Tuesday, May 31, 2005

Trifecta Complete

So we won our 3rd straight National Title. This one was the hardest, with last years elite silver medalists racing Masters this year. It was odd since everyone raced Masters the year.. 7 teams in our field beat the winning elite time.

It was also nice to see the Moab team get crushed. It's nothing personal, it's just that all the trash talk (and not by them, but by a lot of other "real mountain bike teams) about how weak Nats was and how if a real team showed up we'd get our asses handed to us proved to be a lot of whinning.

So at this point, if you post that you could win Natz because it's a soft race well.. maybe you should shut up and show up instead. My guess is that any of the top 3 teams would beat you.

I do want to say that for the 3rd year in a row I am trully impressed with Dan Norton. Every year the racing gets harder, his team gets faster but comes up just short. But he never gives up, never surrenders and never makes excuses. He's a tough cookie who races you tough and respects hard riders.

Those S&M guys impressed me too. I was amazed at how smoot they were. We'll fully admit to being strong riders with limited technical skills. Those guys may not have been as strong power wise but they were pretty close and there was no drop off in the skills. The difference was organization.. we didn't make any mistakes. But purely on the course they were the stronger team. Lucky for us 24 Hour racing is more than just on the course. My hats are off to those guys. I suspect they'd win 2 out of 3.

For me, this may be my last hyper-competitive 24 Hour event. I will probably do more, but not full-on. I can't say I enjoyed knowing I could put in a 56 minute lap and still lose time. I'd prefer to be able to enjoy it a little more. Last year I think I went faster with the skills/strength I had. This year I went faster but didn't quite race my potential.

Thursday, May 26, 2005

Kirby Wilbur: Weasel

As I was driving home from dropping my son off at daycare, I chanced upon Kirby Wilbur. Talk Radio drives me up the wall, because with only a couple exceptions there seems to be a almost proud disrespect for the truth. I've often heard the excuse "we are entertainers" as hosts spout off retoric.

He had a guest on discussing the contested election trial and immediately made the bullshit statement that Way never answered the Republican question of "who changed the ballots". Why is this a bullshit statement? Because the question implies that it is a given that ballots were changed and that the question is who changed them. In fact, the issue being discussed was not any change to the physical ballots. Way's testimony largely revolved around how King County tabulated the statistics on the King County absentee-ballot report that was provided to the county canvassing board before the board certified the initial tabulation of the Nov. 2 vote. Although conservative's outside the court have freely stated that there would be explosive evidence that somehow ballots were changed fraudulently changed, so far no evidence has been presented to support that. In fact, the judge has warned them against throwing around the fraud word.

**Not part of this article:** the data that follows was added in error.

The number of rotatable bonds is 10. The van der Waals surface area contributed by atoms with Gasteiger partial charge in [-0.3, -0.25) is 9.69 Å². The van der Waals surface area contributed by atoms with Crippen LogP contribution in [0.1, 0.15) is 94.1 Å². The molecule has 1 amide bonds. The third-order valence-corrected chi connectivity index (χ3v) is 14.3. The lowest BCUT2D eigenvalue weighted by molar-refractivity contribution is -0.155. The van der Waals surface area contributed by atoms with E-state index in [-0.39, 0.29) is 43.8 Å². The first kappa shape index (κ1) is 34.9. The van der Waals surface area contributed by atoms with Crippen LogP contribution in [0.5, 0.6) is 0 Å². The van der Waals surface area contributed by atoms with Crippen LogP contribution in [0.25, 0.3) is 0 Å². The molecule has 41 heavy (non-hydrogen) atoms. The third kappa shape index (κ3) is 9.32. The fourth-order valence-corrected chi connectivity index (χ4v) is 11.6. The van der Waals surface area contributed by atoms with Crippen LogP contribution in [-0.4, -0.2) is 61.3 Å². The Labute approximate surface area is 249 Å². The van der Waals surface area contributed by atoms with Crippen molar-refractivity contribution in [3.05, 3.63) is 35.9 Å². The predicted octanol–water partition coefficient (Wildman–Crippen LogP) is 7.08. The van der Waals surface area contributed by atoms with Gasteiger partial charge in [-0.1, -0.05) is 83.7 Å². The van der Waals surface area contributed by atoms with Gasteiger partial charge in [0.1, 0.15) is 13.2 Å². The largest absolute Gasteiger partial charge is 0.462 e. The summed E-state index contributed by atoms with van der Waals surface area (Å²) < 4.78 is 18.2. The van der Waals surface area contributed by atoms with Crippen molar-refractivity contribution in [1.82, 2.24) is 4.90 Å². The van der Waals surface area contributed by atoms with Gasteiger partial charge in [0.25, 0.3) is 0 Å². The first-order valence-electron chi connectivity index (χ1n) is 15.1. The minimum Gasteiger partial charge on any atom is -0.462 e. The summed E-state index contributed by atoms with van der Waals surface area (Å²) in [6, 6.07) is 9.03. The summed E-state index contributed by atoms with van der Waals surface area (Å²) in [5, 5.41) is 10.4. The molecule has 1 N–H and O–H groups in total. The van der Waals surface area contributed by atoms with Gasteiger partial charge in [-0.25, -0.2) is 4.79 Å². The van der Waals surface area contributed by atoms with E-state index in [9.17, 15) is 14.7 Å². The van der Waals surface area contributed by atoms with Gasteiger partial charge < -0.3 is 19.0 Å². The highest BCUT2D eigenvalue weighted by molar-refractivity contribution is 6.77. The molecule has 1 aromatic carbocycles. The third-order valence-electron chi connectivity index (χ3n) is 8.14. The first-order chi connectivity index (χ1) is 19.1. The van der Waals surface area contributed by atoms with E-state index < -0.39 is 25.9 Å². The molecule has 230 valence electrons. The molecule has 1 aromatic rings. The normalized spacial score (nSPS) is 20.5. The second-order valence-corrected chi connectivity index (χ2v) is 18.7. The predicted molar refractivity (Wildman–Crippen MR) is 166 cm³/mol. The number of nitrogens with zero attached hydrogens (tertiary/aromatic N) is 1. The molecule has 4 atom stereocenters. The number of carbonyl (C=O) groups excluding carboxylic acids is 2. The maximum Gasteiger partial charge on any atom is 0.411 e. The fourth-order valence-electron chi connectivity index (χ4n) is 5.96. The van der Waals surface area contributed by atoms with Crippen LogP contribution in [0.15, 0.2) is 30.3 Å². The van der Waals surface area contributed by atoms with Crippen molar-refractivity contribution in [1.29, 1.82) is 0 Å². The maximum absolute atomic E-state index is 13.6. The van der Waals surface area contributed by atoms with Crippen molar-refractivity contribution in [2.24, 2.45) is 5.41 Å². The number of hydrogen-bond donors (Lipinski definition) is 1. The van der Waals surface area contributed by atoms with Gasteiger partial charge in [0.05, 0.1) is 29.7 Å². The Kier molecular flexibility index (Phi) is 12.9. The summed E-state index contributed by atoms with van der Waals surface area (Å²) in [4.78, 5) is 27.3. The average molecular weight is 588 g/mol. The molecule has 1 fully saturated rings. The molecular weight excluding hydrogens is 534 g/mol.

My guess is that there will never be any real evidence of ballot box stuffing or manipulation of ballots. If there was, there would be no need to engage in the weasel words that Kirby uses. And let's be clear: even if you did not say it yourself Kirby, you provided the guest with a venure and clearly agreed with him. You aided and abbetted the perpetuation of a statement that is not true and you know it.

Tuesday, May 24, 2005

Truth vs. Lies

One of the most annoying things to here is that the GOP and the Democrats are exactly the same. No they aren't. I adhere to the definitions of lying vs. bullshitting. Democrats do lie. But as a famous author pointed out, liars share an important charactaristic with truth tellers: their lies are grounded in reality. When someone lies or tells the truth, we take for granted the underlying facts of the statement. "Bob stole the cookie" revolves around the truth that a cookie is gone. So regardless of whether the statement is true or false we intuitively accept the premise that a cookie is gone as true.

The GOP bullshits. And bullshit is fundamentally more dangerous because it is not grounded in reality. When the bullshitter says "Bob stole the cookie", he is misleading us in 2 ways. 1st, by accusing Bob of taking the cookie. And 2nd by implying that the cookie is even gone. And that's important to understand. Because the real dishonestly is the implied suggestion that the cookie is gone, which is then accepted. And also keep in mind that because the underlying foundation is not true, the 1st mislead is also never true.

Keep that in mind when the GOP claims anything in the election dispute. They are throughing out accusations they know are not true, because they also know that even if the statements are disproven, people will natural assume that the implied underlying statement is also true. And that is their real goal.

So far, *none* of the GOP's claims have been substantiated. But their true goal is not to prove that Gregoire "stole" the election, it is to leave the impression that the election process is unfair.

That is not true. The reality is the election system is not f*ed up. The election was simply close enough that the GOP had an opening to suggest that normal gliches were somehow larger than they were.

In contrast to Ohio, were there was a clear pattern of legal if unethical election manipulation it shows the GOP to be the trully cynical of the 2 parties.

Tuesday, May 17, 2005

Mission Accomplished

Sometimes a sense of overwhelming confidence is more inportant than actual ability. My legs felt lik crap but I still managed to take out a 2 -up sprint for win #1 of the season at Ohop Trophy. It also moves me up into 1st overall for the Washington Cup. Masters 30+ category. Although I am beginning to feel a bit like a sandbagger. I raced the Cat 1/2 as well, but since only 3 of us actaully showed I can't brag too much about that. I think Chris was more worried about dinging his new cranks than racing and Kerry showed us what years of riding a 53/9-12 gearing will do.

Of course I promptly caught a nice infection Thursday and haven't ridden since. Pacific Raceways will be my first ride since then. The team had a nice weekend: Michael won the Washington State Masters Omnium Championship and Andrew got 4th or 5th in the Pro-1-2 event depending on who is actually a state resident. And Big Doug Reid of Old School S3 is back and riding for us. Finally someone who can sprint :)

Saturday, May 07, 2005

Now it's my turn